Aliquots of sperm suspensions were diluted with an equal volume of 2% Trypan blue in PBS, incubated at 37oC for 15 min and centrifuged for 5 min at 900 g. The sperm pellet was washed in PBS until the supernatant became clear or pale blue (generally 2 washes), and then fixed for 30 min in formaldehyde. Formaldehyde was removed by centrifuging the sperm and washing the pellet in deionized water. Fixed sperm were placed on slides and air-dried. The slides were examined under a bright-field microscope at 1000X magnification, and at least 100 cells/sample were evaluated for each of 2 replicates.

Gel filtration chromatography

Fractions from proteolytic treatments were dissolved in water and loaded on a column (40 x 2 cm) of Bio-Gel P-6DG, exclusion limit 6 kDa (Bio-Rad Laboratories), equilibrated with water. Elution was performed with water at room temperature and 5-ml fractions were collected and monitored for carbohydrate and protein. The presence of salts was detected using the silver nitrate reagent.


Sperm from normozoospermic donors were submitted to autoproteolysis and treatment with pronase, papain and trypsin to obtain glycopeptides from surface glycoproteins. Proteolysis was monitored over time and aliquots were analyzed for free amino acids and low molecular weight peptides, proteins, and carbohydrates.

The production of free amino acids and low molecular weight peptides varied slightly with the type of enzyme and/or sample. The protein/peptide release showed a regular pattern with an increased rate during the first 4 h followed by a concomitant decrease in the production of amino acids and low molecular weight peptides (see Figure 1, for trypsin-treated samples). Autoproteolysis produced larger amounts in some samples and continued without reaching a constant value as observed in the other treatments. Nevertheless, all samples showed the expected behavior with the enzymatic treatments, i.e., a decrease in protein content and an increase in amino acid amount against time.

Figure 1 - Time course of protein (filled circles) and amino acid (filled squares) release by proteolytic treatments. The figure presents data for trypsin-treated normozoospermic samples as a typical pattern of peptide release. Sperm (90 x 106) were incubated at 37oC in PBS containing 0.8 mg/ml trypsin for different times. Assays for amino acids/low molecular weight peptides, and proteins were carried out by the ninhydrin and Lowry methods, as described in Material and Methods.

[View larger version of this image (12 K GIF file)]

The release of carbohydrate chains at different times is shown in Figure 2. Papain treatment caused the release of larger amounts of carbohydrates than trypsin or autoproteolysis at 4 h, although similar values were reached by later incubation with trypsin. Treatment of sperm with pronase produced a release of 115 µg carbohydrates per mg total sperm protein after 1 h.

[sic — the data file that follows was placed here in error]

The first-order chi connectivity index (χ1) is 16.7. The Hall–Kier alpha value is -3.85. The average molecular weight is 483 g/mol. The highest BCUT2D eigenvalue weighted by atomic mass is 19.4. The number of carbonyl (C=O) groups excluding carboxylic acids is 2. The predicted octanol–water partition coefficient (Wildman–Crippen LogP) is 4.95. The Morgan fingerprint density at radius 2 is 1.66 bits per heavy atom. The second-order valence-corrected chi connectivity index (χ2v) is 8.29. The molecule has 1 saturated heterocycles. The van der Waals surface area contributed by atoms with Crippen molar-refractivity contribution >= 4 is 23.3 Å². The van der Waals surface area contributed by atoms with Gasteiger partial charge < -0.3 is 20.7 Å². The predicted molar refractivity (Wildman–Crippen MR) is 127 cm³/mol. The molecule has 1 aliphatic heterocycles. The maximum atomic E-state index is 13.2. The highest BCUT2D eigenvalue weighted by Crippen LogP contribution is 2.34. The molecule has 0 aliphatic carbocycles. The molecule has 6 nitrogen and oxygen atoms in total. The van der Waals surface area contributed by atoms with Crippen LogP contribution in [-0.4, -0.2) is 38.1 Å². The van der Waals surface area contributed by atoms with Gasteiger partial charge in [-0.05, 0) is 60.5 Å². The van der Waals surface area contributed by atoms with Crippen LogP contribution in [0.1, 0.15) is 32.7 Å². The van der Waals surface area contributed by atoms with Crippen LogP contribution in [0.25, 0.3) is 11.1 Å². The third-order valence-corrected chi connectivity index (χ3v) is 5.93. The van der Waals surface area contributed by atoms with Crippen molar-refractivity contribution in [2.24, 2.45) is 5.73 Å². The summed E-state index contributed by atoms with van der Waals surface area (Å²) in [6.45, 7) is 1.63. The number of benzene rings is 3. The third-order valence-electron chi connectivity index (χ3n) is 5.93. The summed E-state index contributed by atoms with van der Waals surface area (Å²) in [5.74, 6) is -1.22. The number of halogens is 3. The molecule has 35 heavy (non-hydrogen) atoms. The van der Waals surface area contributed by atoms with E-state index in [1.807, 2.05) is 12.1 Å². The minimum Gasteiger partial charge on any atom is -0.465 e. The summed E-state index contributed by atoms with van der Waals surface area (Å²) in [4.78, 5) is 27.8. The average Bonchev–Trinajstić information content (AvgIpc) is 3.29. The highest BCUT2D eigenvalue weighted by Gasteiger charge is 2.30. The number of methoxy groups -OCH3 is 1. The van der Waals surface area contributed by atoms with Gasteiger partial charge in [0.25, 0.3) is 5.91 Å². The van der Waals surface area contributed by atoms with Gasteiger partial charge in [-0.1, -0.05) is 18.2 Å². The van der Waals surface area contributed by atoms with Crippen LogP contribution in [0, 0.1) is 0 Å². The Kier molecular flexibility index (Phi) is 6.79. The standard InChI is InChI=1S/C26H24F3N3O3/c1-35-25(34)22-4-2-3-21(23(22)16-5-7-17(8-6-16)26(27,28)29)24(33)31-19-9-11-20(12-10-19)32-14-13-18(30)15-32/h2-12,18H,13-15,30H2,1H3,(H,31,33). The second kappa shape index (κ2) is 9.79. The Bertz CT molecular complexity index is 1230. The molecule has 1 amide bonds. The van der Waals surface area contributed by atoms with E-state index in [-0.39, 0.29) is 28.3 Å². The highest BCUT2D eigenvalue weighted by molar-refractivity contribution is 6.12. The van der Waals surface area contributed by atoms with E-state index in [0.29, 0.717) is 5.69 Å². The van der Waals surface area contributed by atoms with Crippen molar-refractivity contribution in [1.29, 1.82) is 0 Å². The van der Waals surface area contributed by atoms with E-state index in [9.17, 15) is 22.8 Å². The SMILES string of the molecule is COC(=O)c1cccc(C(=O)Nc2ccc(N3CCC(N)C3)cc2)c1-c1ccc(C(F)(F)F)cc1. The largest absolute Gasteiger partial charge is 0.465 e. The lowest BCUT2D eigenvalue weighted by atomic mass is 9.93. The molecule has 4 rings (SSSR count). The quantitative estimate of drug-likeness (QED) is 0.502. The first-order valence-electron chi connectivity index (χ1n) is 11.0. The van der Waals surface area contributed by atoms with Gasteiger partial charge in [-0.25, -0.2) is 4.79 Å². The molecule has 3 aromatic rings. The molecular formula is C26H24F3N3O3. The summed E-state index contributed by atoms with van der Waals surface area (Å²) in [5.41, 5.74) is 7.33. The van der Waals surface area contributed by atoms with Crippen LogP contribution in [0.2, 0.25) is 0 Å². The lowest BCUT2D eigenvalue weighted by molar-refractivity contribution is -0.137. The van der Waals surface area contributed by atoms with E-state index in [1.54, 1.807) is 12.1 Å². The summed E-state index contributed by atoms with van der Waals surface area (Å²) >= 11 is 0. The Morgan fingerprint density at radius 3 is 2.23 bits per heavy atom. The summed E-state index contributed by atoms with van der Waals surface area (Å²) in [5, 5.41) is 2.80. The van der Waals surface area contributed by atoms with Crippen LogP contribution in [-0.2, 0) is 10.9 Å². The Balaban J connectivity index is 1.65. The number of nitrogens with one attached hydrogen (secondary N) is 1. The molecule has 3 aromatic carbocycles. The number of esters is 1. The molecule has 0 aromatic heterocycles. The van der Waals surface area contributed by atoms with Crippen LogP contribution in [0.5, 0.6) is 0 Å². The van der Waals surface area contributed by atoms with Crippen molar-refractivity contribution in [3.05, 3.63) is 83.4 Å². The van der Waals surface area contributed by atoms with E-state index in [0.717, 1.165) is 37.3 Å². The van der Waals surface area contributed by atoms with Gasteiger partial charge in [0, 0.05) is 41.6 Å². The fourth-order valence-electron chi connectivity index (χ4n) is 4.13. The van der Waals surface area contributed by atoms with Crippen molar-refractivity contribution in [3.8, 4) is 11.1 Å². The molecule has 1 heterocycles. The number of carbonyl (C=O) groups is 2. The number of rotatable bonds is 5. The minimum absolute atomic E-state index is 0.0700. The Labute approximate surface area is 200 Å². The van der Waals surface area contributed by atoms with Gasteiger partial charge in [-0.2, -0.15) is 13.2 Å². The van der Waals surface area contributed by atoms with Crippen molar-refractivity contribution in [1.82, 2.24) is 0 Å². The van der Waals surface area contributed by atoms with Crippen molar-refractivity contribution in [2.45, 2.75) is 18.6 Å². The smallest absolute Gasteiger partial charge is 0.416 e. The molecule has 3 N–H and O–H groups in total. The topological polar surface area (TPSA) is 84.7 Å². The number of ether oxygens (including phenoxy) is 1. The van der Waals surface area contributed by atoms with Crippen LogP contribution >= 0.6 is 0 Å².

Figure 2 - Release of the sperm-surface glycopeptides by proteolytic treatments. Sperm were suspended in PBS (for autoproteolysis), trypsin (0.8 mg/ml PBS), activated papain (0.8 mg/ml PBS), or pronase (160 µg/ml PBS containing 4 mM CaCl2), and then incubated at 37oC. Aliquots were removed at 1 h (open squares), 2 h (filled squares), and 4 h (hatched squares), and then assayed for carbohydrates and proteins, as described in Material and Methods. Data are reported as µg carbohydrate released per mg sperm protein as sperm substrate at t = 0.

[View larger version of this image (15 K GIF file)]

After prolonged incubation the cells became immotile, but were apparently intact by the criteria of light microscopy. To provide more evidence about the status of sperm, cell damage was evaluated using the vital stain Trypan blue. An increase in cell death was observed after 4 h for autoproteolysis which caused lower levels of cell injury than the treatments with trypsin and papain (Figure 3). After 1-h incubation with pronase, the percentage of Trypan blue-positive sperm increased by 18%. Digestion of sperm for a prolonged time with no disintegration of cells was previously observed by Mazzini et al. (6).

Figure 3 - Sperm viability after proteolytic treatments. Sperm were incubated as described in the legend to Figure 2 and then submitted to Trypan blue staining. Autoproteolysis (filled circles), trypsin (filled squares), papain (filled triangles), pronase (filled inverted triangles).

[View larger version of this image (15 K GIF file)]

Samples obtained from the above treatments were isolated and studied. The glycopeptide mixtures released at 4 h (treatments with trypsin, papain or autolysis) or at 1 h (pronase treatment) were analyzed by size exclusion chromatography. A similar profile of molecular weight distribution was observed within two main fractions: the glycopeptide-containing fraction eluted with the void volume (exclusion limit 6 kDa) and a polydisperse fraction containing the free amino acids and low molecular weight peptides (data not shown). Some yields of the isolated sperm glycopeptide fractions are shown in Table 1. The carbohydrate content of the produced glycopeptides was monitored and calculated as shown in Table 1.

The carbohydrate composition of the oligosaccharide chains was analyzed. The monosaccharides found were fucose, mannose, galactose, N-acetylglucosamine and N-acetylgalactosamine (Table 2). Galactose was always the main constituent, with variable proportions of the other monosaccharides. Glucose was identified mainly in autolyzed and trypsin-treated samples.

O- versus N-linked oligosaccharide ratios were estimated as described in Material and Methods. As shown in Table 2, autoproteolysis produced a molar ratio of O-glycosidic to N-glycosidic oligosaccharide chains of 10:1; trypsin and papain released elevated amounts of N-type oligosaccharides. When sperm were treated with pronase higher amounts of N-glycosidic chains were obtained (molar ratio O-/N- was 1:2).